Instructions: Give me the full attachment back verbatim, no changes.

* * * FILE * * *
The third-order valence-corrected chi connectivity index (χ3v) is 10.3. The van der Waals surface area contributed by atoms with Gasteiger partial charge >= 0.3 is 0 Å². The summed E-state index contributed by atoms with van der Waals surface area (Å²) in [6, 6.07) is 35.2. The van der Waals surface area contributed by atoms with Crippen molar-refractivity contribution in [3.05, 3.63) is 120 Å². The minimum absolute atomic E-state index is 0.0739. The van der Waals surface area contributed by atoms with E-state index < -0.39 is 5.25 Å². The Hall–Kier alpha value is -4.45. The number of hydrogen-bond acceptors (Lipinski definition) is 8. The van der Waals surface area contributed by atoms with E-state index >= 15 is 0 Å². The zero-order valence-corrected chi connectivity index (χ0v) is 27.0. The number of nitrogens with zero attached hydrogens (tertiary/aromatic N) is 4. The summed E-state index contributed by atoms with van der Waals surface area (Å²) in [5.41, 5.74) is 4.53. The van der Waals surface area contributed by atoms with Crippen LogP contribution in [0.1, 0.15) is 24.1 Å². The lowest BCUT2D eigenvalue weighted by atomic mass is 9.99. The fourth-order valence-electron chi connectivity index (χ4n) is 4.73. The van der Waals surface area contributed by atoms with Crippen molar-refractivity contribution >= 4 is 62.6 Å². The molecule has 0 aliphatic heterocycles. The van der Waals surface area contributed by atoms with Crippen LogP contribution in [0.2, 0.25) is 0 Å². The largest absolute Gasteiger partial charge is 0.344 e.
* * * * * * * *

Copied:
The third-order valence-corrected chi connectivity index (χ3v) is 10.3. The van der Waals surface area contributed by atoms with Gasteiger partial charge >= 0.3 is 0 Å². The summed E-state index contributed by atoms with van der Waals surface area (Å²) in [6, 6.07) is 35.2. The van der Waals surface area contributed by atoms with Crippen molar-refractivity contribution in [3.05, 3.63) is 120 Å². The minimum absolute atomic E-state index is 0.0739. The van der Waals surface area contributed by atoms with E-state index < -0.39 is 5.25 Å². The Hall–Kier alpha value is -4.45. The number of hydrogen-bond acceptors (Lipinski definition) is 8. The van der Waals surface area contributed by atoms with E-state index >= 15 is 0 Å². The zero-order valence-corrected chi connectivity index (χ0v) is 27.0. The number of nitrogens with zero attached hydrogens (tertiary/aromatic N) is 4. The summed E-state index contributed by atoms with van der Waals surface area (Å²) in [5.41, 5.74) is 4.53. The van der Waals surface area contributed by atoms with Crippen LogP contribution in [0.1, 0.15) is 24.1 Å². The lowest BCUT2D eigenvalue weighted by atomic mass is 9.99. The fourth-order valence-electron chi connectivity index (χ4n) is 4.73. The van der Waals surface area contributed by atoms with Crippen molar-refractivity contribution >= 4 is 62.6 Å². The molecule has 0 aliphatic heterocycles. The van der Waals surface area contributed by atoms with Crippen LogP contribution in [0.2, 0.25) is 0 Å². The largest absolute Gasteiger partial charge is 0.344 e.